My first poem in a series about Ireland's natural, neolithic, and megalithic stonework.

Comments and concrit are always welcome!

Newgrange I

Grey sun-warmed

rock smoothed by years

and human palms. Entrance

stone laid at the cairn's

door, sculpted to mirror

the sun and fields as we

knew them five thousand

years ago.


Before Egyptian kings

conceived Giza pyramids

or English engineers raised

the first slabs of Stonehenge,

naturally hewn rock was

harvested above the Boyne

river. Before the Celts

sought Irish shores,

Neoliths moved boulders

the size of cars through

the valley and aligned

them with the notches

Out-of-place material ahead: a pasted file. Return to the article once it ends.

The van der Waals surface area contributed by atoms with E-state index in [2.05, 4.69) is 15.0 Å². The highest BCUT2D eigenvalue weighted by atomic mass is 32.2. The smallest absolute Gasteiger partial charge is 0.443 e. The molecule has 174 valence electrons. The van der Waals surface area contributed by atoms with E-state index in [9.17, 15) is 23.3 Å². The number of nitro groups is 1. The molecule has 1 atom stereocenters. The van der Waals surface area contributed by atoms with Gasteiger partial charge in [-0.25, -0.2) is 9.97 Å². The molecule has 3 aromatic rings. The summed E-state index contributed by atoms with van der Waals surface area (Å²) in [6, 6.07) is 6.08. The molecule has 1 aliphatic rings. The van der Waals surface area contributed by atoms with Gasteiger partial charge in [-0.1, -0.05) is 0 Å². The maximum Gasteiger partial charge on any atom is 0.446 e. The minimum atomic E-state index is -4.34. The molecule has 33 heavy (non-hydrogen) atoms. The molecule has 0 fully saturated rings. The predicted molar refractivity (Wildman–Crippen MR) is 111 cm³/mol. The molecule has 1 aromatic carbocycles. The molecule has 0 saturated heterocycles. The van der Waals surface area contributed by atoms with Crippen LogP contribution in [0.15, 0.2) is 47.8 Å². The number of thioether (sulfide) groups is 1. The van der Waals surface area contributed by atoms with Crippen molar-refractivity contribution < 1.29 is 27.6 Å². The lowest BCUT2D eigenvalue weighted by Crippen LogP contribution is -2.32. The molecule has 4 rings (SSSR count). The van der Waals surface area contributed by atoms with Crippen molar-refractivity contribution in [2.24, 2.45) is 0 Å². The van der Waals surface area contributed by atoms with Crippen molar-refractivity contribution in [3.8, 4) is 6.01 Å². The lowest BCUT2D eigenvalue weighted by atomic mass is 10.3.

in Orion's belt.


Megalithic stone-moulders

crafted the corridor

with rocks set in the earth

like teeth in a jawbone.

Three men rested beneath

the corbelled crossroads.

A king, a priest, a bard?

Each hums underground waiting

for the winter solstice. Others,

bones burnt until dust, sand

the fine gravel path and glisten

when the morning's bronzing

light slides towards their

sovereign's triskele grave.


Until Celt-colored strangers

slip into the cairn, carve their

names on the stones, scrabble

for Roman coins, cast

shadows that pool in one

cracked offering bowl.